3. That “a woman a widow” denotes one who is in good, and longs for truth, is evident from what has just been said, and especially from what is related of her in the first book of the Kings, where are these words:– “Elijah came to Sarepta of Sidon to a widow woman, that she might sustain him; and he said to her, Fetch me a little water that I may drink, and bring me a morsel of bread in thine hand; and she said that she had only a little meal in the barrel, and a little oil in the cruse, sufficient only for a cake for herself and her son.” And Elijah said:– Make me thereof a little cake first, and bring it out to me, and afterward make for thee and for thy son. She did so; and the barrel of meal was not consumed; and the cruse of oil did not fail (xvii. 9-16). [7] Obedience, and the longing of good for truth, are described by her giving water to the prophet at his bidding, and afterward by her first making a cake for him out of her own little supply, and then for herself and her son; and that thereby she was enriched with the good of truth is signified by “the barrel of meal not being consumed, and the cruse of oil failing not;” for in the internal sense “water” denotes truth; “meal,” truth from good; “oil,” the good of love; and “a cake” made of these, truth conjoined with its good. From all this it is clear that “a widow” denotes one who is in good and longs for truth. Good and its longing for truth is described by the charity toward the prophet, which was greater than toward herself and her son. “The prophet,” as before shown, denotes the doctrine of truth. AC 9198:6,7
      1. A wife generally represents good, and her husband represents truth. A widow is a woman whose husband has died. A widow then represents someone who would like to do what is good and right but cannot because she doesn’t know how.
    4. Where is her salvation?
      1. She longs for truth – the knowledge to put her loves into action, but there is no truth for her, symbolized by the lack of rain – no truth from natural sources.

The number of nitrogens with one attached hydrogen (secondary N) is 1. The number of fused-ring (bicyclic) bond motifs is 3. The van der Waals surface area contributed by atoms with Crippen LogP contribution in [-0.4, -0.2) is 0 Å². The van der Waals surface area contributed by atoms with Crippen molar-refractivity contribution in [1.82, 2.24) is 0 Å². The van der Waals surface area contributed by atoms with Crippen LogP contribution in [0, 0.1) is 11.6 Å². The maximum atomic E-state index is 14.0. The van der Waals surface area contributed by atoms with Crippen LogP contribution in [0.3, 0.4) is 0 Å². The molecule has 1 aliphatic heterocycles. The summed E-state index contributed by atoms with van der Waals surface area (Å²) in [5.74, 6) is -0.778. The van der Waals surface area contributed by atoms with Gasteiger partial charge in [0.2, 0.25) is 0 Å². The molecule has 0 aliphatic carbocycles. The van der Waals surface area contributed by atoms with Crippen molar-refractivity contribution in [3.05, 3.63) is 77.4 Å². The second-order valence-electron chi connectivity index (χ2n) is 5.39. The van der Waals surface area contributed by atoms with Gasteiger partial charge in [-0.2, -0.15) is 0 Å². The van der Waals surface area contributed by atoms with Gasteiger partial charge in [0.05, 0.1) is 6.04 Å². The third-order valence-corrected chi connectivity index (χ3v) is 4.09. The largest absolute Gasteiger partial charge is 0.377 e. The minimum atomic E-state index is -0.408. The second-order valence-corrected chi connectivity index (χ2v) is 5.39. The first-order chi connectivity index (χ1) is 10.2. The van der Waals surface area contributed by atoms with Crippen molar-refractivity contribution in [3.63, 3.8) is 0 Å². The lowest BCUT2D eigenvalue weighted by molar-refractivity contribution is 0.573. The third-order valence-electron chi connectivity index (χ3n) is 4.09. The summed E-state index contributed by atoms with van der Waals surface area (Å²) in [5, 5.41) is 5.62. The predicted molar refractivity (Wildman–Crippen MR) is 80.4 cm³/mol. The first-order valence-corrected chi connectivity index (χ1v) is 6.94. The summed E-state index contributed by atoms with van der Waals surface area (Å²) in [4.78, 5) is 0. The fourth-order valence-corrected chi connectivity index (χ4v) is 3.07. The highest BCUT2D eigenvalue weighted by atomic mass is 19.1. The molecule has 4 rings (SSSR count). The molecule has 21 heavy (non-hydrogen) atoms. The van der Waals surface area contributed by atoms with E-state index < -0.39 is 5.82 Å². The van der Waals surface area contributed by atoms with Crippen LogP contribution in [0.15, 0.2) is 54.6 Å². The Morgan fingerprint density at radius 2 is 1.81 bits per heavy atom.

2. So the Lord provides the truth that she longs for through another way – the prophet Elijah. And, is sometimes the case when we go to the Word for help, the answer is not what we expected or wanted.
    5. Remember when Naaman, the Syrian commander, came to Elisha looking for a cure for his leprosy (2KI 5:1-19)?
      1. Elisha told him to wash in the Jordan and he was terribly insulted. He was a big, important man, and he was expecting a big, important cure!
      2. Fortunately for him, one of his servants convinced him that since he would have done the big thing, he should at least try the little thing – and he was cured.
    6. As the Lord notes in our 2nd lesson, Naaman was the only leper cured, even though there were thousands of them, because he was the only one who trusted Elisha and obeyed his word even though from his own self-intelligence Elisha seemed wrong.
    7. Rather than giving the widow the food which she believes she needs, Elijah demands that she give him what little food she has – with the promise that if she does, she will have all the food she needs – a symbol for eternal life. This is the real test of faith, the ultimate temptation.
      1. Elijah represents the Word
      2. He tells her to do things that sound strange
      3. She’s starving, and he asks her for her food
      4. But when she obeys anyhow, she is saved.
    8. We note that a similar thing happens just a few chapters later, where Elisha causes a widows oil and flour to continue without ceasing so that she could sell it and prevent her sons from being sold into slavery (2KI 4:1-7
      1. On several different occasions, I have spoken with people who told me of personal experiences that have a similar feel, people who, in spite of deep financial problems, were moved to take the Lord’s words to heart, and to give freely of what little they had, and in each case their lives were blessed in some subtle way.
      2. (The legend of the abandoned pump in the desert with the jar of water and instructions on how to prime the pump.)
  4. These incidents are similar in that they all revolve around our trust in the Lord.
    1. We must have confidence that the Lord wants only what is good for us, we need to trust that He knows what is best, what will lead us to heaven.
    2. We can’t always understand why the Lord asks us to do something. Sometimes the things He asks of us seem strange or unreasonable.
    3. We need to remember that without the Lord, without the truth of the Word to lead us, our eternal spiritual life is at risk.
    4. If we obey the Lord in simple faith, He will literally save our lives.
    5. If we reach out to others by compelling ourselves to do what is good, even when it seems to us to be contrary to our own personal needs, we will find that our good will be multiplied like the widow’s flour and oil, and our spirits will be nourished until the drought is over.

So she went away and did according to the word of Elijah; and she and he and her household ate for many days. {16} The bin of flour was not used up, nor did the jar of oil run dry, according to the word of the LORD which He spoke by Elijah. (1 Ki 17:15-16) Amen.

First Lesson: 1KI 17:8-16